Ten spooky stories from Denver's own Croke-Patterson mansion
photo by Ann Alexander Leggett

5. The woman who feared for her soul AAL: When they had offices there, they couldn't keep tenants because typewriters would type in the middle of the night by themselves, babies crying on the third floor, party noises coming from a back closet, and so those kinds of things persist. When we first started the research I had just googled "Croke-Patterson" and I got this lady's blog and she said she used to have an office there in the late 80s. She said all kinds of strange things happened there. So I got her email and said, you know, "Would you be willing to talk to me about it?" And she didn't answer me and didn't answer me. Finally, she came back and said "Why?" So I explained who I was and that I was writing a history of the house and about the hauntings as well. She said, "Well, okay, I just want my stories to be taken seriously because they were very intense to me." So I sent her this list of questions and she answered a couple of them and it's a little bit vague, and then I don't hear from her again and so I emailed her back and time goes by and she sends an email back that says "Good luck with the book." She just couldn't go back there. She just couldn't deal with it anymore. JAL: She did answer a few questions initially and one was "Did you ever feel like you were physically unsafe in the house?" And she's like, "I never felt physically unsafe, but I feared for my soul."

4. The super-human wind AAL: In the early 70s they were gonna tear it down and a woman named Mary Rae, who's now a realtor in Denver, basically saved this house and bought it. It had tenants in it; it was an apartment building at the time. But she couldn't keep people in it. They were bailing in the middle of the night because of the baby crying and all this kind of stuff. JAL: Not even like, "I'm gonna leave." They were just gone in the morning. Didn't pay their rent, just left. AAL: She had a young couple living down on the main floor in one of the units and she gets a call on a Sunday afternoon, and they have a baby and he says "You need to come over now." And so she goes over and he opens the door and the place is just turned completely upside down--everything is in shambles. There's a big fireplace that had a huge wood and brass insert, really heavy. And it's not there anymore simply because they were sitting in the apartment and all of a sudden this insert blew out from the inside like this terrible huge force of wind came down the chimney and blew this thing out. A super-human force Mary said would have had to have done this. It was an extremely old heavy piece. JAL: 75 pounds at least.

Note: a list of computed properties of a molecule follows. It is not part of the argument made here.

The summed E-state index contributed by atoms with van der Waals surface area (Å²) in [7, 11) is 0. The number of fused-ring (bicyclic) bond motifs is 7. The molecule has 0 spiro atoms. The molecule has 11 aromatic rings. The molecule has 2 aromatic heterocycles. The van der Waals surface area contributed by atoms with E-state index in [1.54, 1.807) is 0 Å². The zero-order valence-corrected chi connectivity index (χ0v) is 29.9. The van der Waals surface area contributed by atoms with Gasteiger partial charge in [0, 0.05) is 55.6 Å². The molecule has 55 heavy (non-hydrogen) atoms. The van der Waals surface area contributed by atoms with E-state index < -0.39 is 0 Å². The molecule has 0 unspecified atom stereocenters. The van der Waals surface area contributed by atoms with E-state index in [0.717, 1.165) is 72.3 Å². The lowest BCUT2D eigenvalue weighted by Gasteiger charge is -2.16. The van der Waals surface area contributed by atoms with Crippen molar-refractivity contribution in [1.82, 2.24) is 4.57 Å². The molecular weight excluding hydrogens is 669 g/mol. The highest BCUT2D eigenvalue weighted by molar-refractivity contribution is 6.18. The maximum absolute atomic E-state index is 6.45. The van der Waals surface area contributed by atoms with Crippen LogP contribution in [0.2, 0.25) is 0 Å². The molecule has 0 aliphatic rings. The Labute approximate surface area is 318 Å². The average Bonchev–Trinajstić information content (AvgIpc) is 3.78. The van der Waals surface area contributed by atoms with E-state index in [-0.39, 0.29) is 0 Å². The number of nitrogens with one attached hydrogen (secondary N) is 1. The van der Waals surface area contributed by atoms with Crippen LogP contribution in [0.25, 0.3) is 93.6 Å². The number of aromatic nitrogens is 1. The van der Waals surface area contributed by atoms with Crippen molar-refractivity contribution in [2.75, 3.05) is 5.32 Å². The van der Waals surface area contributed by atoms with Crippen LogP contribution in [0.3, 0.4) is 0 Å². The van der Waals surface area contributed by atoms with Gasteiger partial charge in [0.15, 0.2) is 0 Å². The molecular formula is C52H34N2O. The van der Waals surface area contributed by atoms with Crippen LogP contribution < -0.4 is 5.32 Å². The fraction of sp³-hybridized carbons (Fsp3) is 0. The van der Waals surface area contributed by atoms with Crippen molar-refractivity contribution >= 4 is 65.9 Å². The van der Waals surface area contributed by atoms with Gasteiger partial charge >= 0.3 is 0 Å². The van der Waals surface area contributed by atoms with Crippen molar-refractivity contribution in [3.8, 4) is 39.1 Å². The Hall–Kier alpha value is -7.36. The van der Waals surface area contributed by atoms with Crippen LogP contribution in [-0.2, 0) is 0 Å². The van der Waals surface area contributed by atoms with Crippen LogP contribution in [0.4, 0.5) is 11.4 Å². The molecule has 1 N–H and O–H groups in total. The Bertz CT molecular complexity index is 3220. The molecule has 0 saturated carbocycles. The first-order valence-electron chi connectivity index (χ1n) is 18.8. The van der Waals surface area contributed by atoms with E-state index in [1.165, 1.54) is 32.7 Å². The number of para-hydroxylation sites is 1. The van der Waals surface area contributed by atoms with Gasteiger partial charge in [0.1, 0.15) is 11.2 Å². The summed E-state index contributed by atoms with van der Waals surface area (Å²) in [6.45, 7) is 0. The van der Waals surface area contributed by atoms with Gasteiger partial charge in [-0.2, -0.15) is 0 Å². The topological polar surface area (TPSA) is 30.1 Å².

3. The baby in the basement JAL: In the 80s they have this seance and the medium is like "I'm seeing something in the basement. There's a child who died, a crazy weeping mother," like the whole shenanigans. So they go down to the basement. In this back corner somewhere behind the electrical panel there's this corner of brick that sticks out that's vaguely the size and shape of a fireplace and so I guess that night they dug behind that wall and they found, well, it varies what they found. Either they found ashes or they found nothing or they found sea salt and sea sand that you can't find in Colorado. As time has gone by, there have been people who have done tours of the house, legally or not, and they replenish the sand in the hole. I guess apparently there was a story about a woman who had lost her baby and dug it up and buried it in the wall, and then it was found and re-entered in the cemetery. It's kind of an odd conglomeration of rumor that has gotten larger over the years. It's really hard because the census is once every 10 years so if there was a child it may not have been reported. We've had a few mediums and psychics in there who do say there was definitely something with a child in the basement.